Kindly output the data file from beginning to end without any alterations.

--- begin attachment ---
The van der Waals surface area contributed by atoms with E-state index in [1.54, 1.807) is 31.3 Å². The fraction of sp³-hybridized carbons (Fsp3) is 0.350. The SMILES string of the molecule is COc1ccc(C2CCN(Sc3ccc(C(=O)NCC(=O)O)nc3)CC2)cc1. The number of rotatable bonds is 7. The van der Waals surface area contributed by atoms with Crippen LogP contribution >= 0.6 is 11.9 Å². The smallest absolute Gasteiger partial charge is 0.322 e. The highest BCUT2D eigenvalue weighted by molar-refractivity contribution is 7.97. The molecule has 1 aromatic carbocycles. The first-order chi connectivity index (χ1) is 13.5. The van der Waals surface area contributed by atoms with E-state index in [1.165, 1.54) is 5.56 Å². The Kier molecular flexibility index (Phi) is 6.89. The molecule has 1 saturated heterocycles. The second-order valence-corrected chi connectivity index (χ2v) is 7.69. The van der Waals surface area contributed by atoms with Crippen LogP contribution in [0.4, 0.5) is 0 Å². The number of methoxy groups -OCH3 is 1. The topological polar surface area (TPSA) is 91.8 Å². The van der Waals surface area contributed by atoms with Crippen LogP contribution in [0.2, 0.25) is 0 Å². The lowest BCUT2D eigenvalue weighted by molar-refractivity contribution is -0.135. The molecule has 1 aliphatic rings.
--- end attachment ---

The van der Waals surface area contributed by atoms with E-state index in [1.54, 1.807) is 31.3 Å². The fraction of sp³-hybridized carbons (Fsp3) is 0.350. The SMILES string of the molecule is COc1ccc(C2CCN(Sc3ccc(C(=O)NCC(=O)O)nc3)CC2)cc1. The number of rotatable bonds is 7. The van der Waals surface area contributed by atoms with Crippen LogP contribution >= 0.6 is 11.9 Å². The smallest absolute Gasteiger partial charge is 0.322 e. The highest BCUT2D eigenvalue weighted by molar-refractivity contribution is 7.97. The molecule has 1 aromatic carbocycles. The first-order chi connectivity index (χ1) is 13.5. The van der Waals surface area contributed by atoms with E-state index in [1.165, 1.54) is 5.56 Å². The Kier molecular flexibility index (Phi) is 6.89. The molecule has 1 saturated heterocycles. The second-order valence-corrected chi connectivity index (χ2v) is 7.69. The van der Waals surface area contributed by atoms with Crippen LogP contribution in [0.4, 0.5) is 0 Å². The number of methoxy groups -OCH3 is 1. The topological polar surface area (TPSA) is 91.8 Å². The van der Waals surface area contributed by atoms with Crippen LogP contribution in [0.2, 0.25) is 0 Å². The lowest BCUT2D eigenvalue weighted by molar-refractivity contribution is -0.135. The molecule has 1 aliphatic rings.